Sen. Elizabeth Warren (D-MA) unveiled her plan to fund Medicare for All, claiming that the plan would not raise taxes on the middle class. However, tax experts have noted that the plan will, in fact, hike taxes on the American middle class.
Warren faced criticism during the last Democrat presidential debate when she dodged questions over how she would pay for her single-payer Medicare for All plan. The Massachusetts Democrat unveiled her plan Thursday, in which she claimed that her plan would not foot the bill onto the middle class.
“Today, I’m releasing my plan to pay for #MedicareForAll. Here’s the headline: My plan won’t raise taxes one penny on middle-class families,” Warren said. “In fact, we’ll return about $11 TRILLION to the American people. That’s bigger than the biggest tax cut in our history.”
Today, I’m releasing my plan to pay for #MedicareForAll. Here’s the headline: My plan won't raise taxes one penny on middle-class families. In fact, we'll return about $11 TRILLION to the American people. That's bigger than the biggest tax cut in our history. Here's how:
— Elizabeth Warren (@ewarren) November 1, 2019
Warren contrasts with fellow 2020 Democrat presidential candidate Sen. Bernie Sanders (I-VT), who has admitted that the middle class will pay more in taxes; however, he claims that it will pay less in premiums and other healthcare costs.
Warren estimated that her plan would cost $52 trillion over the next years, which would require $20.5 trillion in new spending.
To offset the cost of her plan, Warren proposed an “Employer Medicare Contribution,” which replaces what companies pay to insurance companies and sends it to the federal government. In a similar manner with Obamacare’s employer mandate, businesses with fewer than 50 employees would be exempt from the Employer Medicare Contribution.
The Employer Medicare Contribution essentially amounts to an employer-side payroll tax, which many economists say harms workers in the form of suppressed wages.
The Tax Policy Center noted that the “employee bears the burden of both the employer and employee portions of payroll taxes.”
Important reminder when understanding Warren's M4A plan, "in the end, all payroll taxes are based on the labor income of workers…taxes on labor (such as payroll taxes) are paid by workers."–Saez and Zucman.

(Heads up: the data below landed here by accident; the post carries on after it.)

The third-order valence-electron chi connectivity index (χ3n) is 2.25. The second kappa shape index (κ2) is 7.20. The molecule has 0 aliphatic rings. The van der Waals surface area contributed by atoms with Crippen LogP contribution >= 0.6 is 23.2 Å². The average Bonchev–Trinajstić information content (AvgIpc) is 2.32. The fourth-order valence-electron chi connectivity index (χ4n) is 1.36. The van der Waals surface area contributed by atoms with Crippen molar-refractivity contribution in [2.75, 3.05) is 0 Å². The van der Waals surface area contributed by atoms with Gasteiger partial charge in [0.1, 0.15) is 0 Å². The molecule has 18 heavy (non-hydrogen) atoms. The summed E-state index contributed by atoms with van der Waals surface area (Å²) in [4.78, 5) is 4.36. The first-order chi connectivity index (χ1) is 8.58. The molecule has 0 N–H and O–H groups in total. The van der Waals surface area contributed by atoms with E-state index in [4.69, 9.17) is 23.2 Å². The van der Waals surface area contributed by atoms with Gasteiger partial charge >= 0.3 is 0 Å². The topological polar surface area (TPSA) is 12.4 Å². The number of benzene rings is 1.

— Nicole Kaeding (@NKaeding) November 1, 2019
Former Vice President Joe Biden’s deputy campaign manager, Kate Beddingfield, has contended that “it’s impossible to pay for Medicare for All without middle-class tax increases.”
Beddingfield said that the plan “would place a new tax of nearly $9 trillion that will fall on American workers.”
As Washington Examiner editor Phillip Klein noted, even if Americans would save money on premiums and administrative costs through her Medicare for All plan, the Medicare Contribution would “still count as a tax increase.”
An Emory University healthcare expert told the Washington Post that “there’s no question” that Medicare for All “hits the middle class.”
The Committee for a Responsible Federal Budget contended that it would be “impossible” to finance Medicare for All only through taxes on the wealthy.
Further, in Warren’s plan, she proposes to fund Medicare for All through a financial transactions tax, which would likely target the country’s wealthiest. Although, some experts suggest that the tax could still soak the middle class.
Another Democrat presidential candidate — South Bend, Indiana, Mayor Pete Buttigieg — told Fox News this week that Warren’s plan “is not just the multi-trillion-dollar hole, but also the fact that most Americans would prefer not to be told that they have to abandon their private plan.”
Trump campaign Communications Director Tim Murtaugh blasted Warren’s plan as a “total disaster.”
“There are 52 trillion reasons why this plan is a total disaster,” Murtaugh said. “Best of luck to the fact checkers who now have to clean up the mess.”
However, despite her claims, Warren promised this week that she would “not sign any legislation into law for which costs for middle-class families do not go down.”
Sean Moran is a congressional reporter for Breitbart News. Follow him on Twitter @SeanMoran3.